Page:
The ALD source chemicals must have sufficient volatility at the source temperature. The vapor pressure of the source chemical should be at least about 0.02 mbar at the source temperature to enable reasonably short pulse times for saturating the substrate surfaces. The metal source chemicals must be thermally stable at the deposition temperature to prevent particle formation in the gas-phase of the reaction chamber.
Suitable metal source compounds are sold, for example, by Strem Chemicals, Inc. (7 Mulliken Way, Dexter Industrial Park, Newburyport, Mass., USA) and Tri Chemical Laboratory, Inc. (969 Helena Drive, Sunnyvale, Calif., USA).
Low oxidation state rhenium oxide can be grown by ALD for example from following rhenium compounds:
Low oxidation state ruthenium oxide can be grown by ALD for example from following ruthenium compounds:
Low oxidation state osmium oxide is preferably grown by ALD for example from following osmium compounds:
Cobalt oxide is preferably grown by ALD for example from following cobalt compounds:
Rhodium oxide is preferably grown by ALD for example from following rhodium compounds:
Iridium oxide is preferably grown by ALD for example from following iridium compounds:
Nickel oxide is preferably grown by ALD for example from following nickel compounds:
Palladium oxide is preferably grown by ALD for example from following palladium compounds: Pd(thd)2 and bis(1,1,1,5,5,5-hexafluoro-2,4-pentanedionato)palladium (Pd(CF3COCHCOCF3)2).
Platinum oxide is preferably grown by ALD for example from following platinum compounds:
Copper oxide is preferably grown by ALD for example from the following copper compounds and their derivatives:
Silver oxide is preferably grown by ALD for example from hexafluoroacetylacetonatosilver trimethylphosphine adduct ((C5HF6O2)Ag:P(CH3)3).
Gold oxide is preferably grown by ALD for example from following gold compounds:
The oxygen source material used in the method of certain embodiments is selected from a group of volatile or gaseous compounds that contain oxygen and are capable of reacting with an adsorbed metal compound on the substrate surface, at the deposition conditions, resulting in growth of metal oxide thin film on the substrate surface.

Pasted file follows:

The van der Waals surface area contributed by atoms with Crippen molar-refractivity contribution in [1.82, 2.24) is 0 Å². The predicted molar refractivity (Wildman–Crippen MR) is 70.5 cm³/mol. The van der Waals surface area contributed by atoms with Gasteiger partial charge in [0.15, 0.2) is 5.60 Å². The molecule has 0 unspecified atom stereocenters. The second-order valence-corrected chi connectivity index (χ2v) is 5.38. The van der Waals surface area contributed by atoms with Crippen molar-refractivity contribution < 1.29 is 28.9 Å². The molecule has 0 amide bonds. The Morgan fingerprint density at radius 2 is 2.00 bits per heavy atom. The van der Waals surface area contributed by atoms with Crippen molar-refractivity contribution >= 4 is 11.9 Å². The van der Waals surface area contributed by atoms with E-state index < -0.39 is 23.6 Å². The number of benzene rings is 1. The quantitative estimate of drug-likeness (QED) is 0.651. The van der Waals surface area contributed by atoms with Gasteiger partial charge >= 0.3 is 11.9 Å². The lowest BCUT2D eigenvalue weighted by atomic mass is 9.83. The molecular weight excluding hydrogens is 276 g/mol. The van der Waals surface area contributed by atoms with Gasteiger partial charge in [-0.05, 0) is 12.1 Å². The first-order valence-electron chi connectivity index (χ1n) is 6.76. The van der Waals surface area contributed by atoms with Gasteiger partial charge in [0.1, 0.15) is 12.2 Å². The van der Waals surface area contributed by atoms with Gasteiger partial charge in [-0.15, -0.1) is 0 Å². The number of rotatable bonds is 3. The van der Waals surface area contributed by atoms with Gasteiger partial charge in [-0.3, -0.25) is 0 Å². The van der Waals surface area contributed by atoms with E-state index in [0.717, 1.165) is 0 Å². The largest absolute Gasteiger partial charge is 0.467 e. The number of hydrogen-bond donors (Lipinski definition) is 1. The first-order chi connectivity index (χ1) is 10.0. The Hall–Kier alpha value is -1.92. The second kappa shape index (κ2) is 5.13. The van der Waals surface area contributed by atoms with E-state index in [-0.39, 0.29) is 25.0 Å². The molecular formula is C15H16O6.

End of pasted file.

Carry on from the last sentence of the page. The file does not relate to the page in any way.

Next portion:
It is to be noted that Re, Ru and Os form highly volatile oxides when reacting with strong oxidizing agents. It is therefore necessary to exclude strong oxidizing agents from the vicinity of the substrate when growing lower oxidation state oxides of Re, Ru and Os.
In the production of a metal oxide thin film on a wafer the oxygen source chemical is selected for example from a group consisting of water (H2O), hydrogen peroxide (H2O2), oxygen (O2), ozone (O3), singlet oxygen 1O2, and oxygen compounds with unpaired electrons, as well as oxygen radicals and OH radicals.
A special group of oxygen source chemicals can be used when the metal source chemical is an anhydrous metal nitrate. This group of oxygen chemicals consists of an aqueous solution of ammonia (NH3*H2O or NH4OH), an aqueous solution of hydroxylamine (NH2OH*H2O), and an aqueous solution of hydrazine (N2H4*H2O).
Mixtures of at least two oxygen source chemicals can also be used for metal oxide deposition. Especially in case of ozone, the substrate surface may remain too “dry” (i.e. the surface contains too few —OH groups) and the number of active surface sites (especially —OH groups) will drop below an optimum value. By adding certain amount of water vapor to the ozone pulse, the number of —OH groups on the surface can be increased and the growth rate of the metal oxide thin film can be improved. Also water vapor can be pulsed after the O3 pulse to achieve the same result as with the water-ozone pulse.